Weekly political news round up – 11th July 2014

July 11, 2014 in News by Whitehouse

Around the sector

Conservative MP Robert Jenrick has been appointed as a member of the Health Select Committee. Jenrick was elected as an MP in June 2014 and does not have a background in health.

The SEND Code of Practice will be scrutinised by a Delegated Legislation Committee (DLC) on Thursday 17th July. This is the last step in the legislative process for the SEND reforms.  A DLC is a general committee of the House of Commons that allows for debate of a statutory instrument. It does not approve or reject delegated legislation; rather a vote is taken on the legislation in the House.

The debate in the House of Lords was rescheduled and will now take place in the Grand Committee on Monday 21st July at 3.30pm.

NHS chief executive discusses plan to give patients financial control of their own care

New NHS chief executive Simon Stevens has discussed the introduction of a new Integrated Personal Commissioning (IPC) programme designed to extend the provision of personal health budgets to include a wider group of patients with specific health needs. From April 2015, people with long term conditions (including frail elderly people), children with complex needs, people with learning difficulties, and people with severe and enduring mental health problems will be offered personal health budgets to spend as they see fit on health and social care services.

Personal health budgets, which had previously only been available to a small group of patients eligible for NHS Continuing Care, allow patients to purchase health and social care services in the community. Patients will receive anywhere from a few hundred points to in excess of £1000, with those with very complex needs receiving more than that. Patients would not automatically receive cash payments into their bank accounts but would control the budget, which will be provided after a care plan is agreed with their doctors.

Plans to extend the scheme, which is intended to increase patient power and reduce long term expenditure, have been in development for some time. The Children and Families Act 2014 already legislated that children who hold an education, health and care plan will be able to access a personal health budget.

Stevens said that the new budgets will only be made available if local councils and clinical commissioning groups (CCGs) agree to work together to fund them. Although participation is voluntary, he said he expects both bodies to set aside their usual mutual suspicion over which of them should pay for what elements of care needs.

NHS England will now work with partners in local government, CCGs, patient groups and the voluntary sector to develop an IPC Prospectus which will be published at the end of July. This will formally invite local expressions of interest in jointly developing and participating in the IPC programme from April 2015.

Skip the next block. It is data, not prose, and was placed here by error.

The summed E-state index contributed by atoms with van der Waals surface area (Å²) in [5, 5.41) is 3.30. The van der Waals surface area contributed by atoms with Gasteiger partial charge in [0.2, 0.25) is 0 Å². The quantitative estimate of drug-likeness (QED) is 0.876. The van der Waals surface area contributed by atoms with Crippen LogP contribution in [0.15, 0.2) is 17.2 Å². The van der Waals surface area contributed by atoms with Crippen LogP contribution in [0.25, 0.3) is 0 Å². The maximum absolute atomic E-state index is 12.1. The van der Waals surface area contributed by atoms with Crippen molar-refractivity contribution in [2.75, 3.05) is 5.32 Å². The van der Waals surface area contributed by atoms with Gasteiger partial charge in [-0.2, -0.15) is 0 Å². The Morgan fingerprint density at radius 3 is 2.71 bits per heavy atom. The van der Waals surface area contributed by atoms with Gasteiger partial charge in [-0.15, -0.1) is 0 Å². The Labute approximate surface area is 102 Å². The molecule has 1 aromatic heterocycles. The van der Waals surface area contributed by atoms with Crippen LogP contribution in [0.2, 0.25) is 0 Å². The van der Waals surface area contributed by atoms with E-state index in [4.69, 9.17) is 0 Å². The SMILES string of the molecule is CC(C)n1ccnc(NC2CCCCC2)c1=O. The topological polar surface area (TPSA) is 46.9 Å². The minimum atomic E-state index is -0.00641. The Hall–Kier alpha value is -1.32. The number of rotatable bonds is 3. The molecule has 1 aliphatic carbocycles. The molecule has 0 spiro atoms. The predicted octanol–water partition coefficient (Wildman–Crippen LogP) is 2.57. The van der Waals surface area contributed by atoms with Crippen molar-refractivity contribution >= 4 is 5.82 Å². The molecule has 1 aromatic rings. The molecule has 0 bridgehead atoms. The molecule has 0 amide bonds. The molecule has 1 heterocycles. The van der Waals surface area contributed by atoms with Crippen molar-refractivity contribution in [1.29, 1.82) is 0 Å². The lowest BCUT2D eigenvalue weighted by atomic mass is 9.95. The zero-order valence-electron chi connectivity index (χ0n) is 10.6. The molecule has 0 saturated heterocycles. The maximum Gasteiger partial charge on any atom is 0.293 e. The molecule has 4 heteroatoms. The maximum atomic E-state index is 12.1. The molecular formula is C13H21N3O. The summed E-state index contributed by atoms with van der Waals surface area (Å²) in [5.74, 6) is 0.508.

Parliamentary inquiry into childcare for disabled children publishes report criticising existing provision

The Parliamentary Inquiry into Childcare for Disabled Children has published a report revealing that disabled children are being denied educational and social opportunities. The inquiry was co-chaired by Conservative MP Robert Buckland and Labour MP Pat Glass, and was supported by Every Disabled Child Matters, Contact a Family, the Family and Childcare Trust and Working Families.

The inquiry focused on affordability, availability and inclusion, quality, and access and information.


The inquiry found that parents of children with disabilities are charged higher than average fees for childcare, resulting in many parent carers giving up work. Moreover, the inquiry found that adequate funding is often not available to parent carers or providers to support the extra costs of high needs or one-to-one support for disabled children.

Availability and inclusion

According to the report, providers had poor support to access additional training, resources and physical adaptations. In terms of policy provision, the inquiry found that the sufficiency duty in the Childcare Act 2006, which required local authorities to secure sufficient childcare for working parents, did not compensate for the market’s problems with providing childcare for disabled children.


From the evidence collected, it was found that there was a significant shortfall of knowledge, skills and confidence in providing quality care and education to disabled children in the childcare and early years workforce, with 33% of parent carers responding that the lack of experienced staff was the reason for not accessing childcare. In policy terms, there was criticism that there was a “lack of focus” on ensuring that early years practitioners had the professional qualifications and guidance to deliver the best outcomes for disabled children.

Access and information

The inquiry found that parents sometimes engaged in a three way dialogue with their local authority for additional support. It also found parent carers were confused about what support they could expect, and local authorities were confused about what the childcare system should deliver for disabled children and young people.


The inquiry made three overarching recommendations:

A cross-departmental review of funding to identify where support must be improved to meet the extra costs of childcare for disabled children and remove barriers to access, followed by pilots of flexible approaches to delivering support.

  • The introduction of a requirement for local authorities to publish as part of the SEND Local Offer clear information for parents and providers on access to childcare inclusion support.
  • Making clear that all eligible disabled children aged two, three and four can access their full 15 hours of free early education and clarify the arrangements for redress for parents.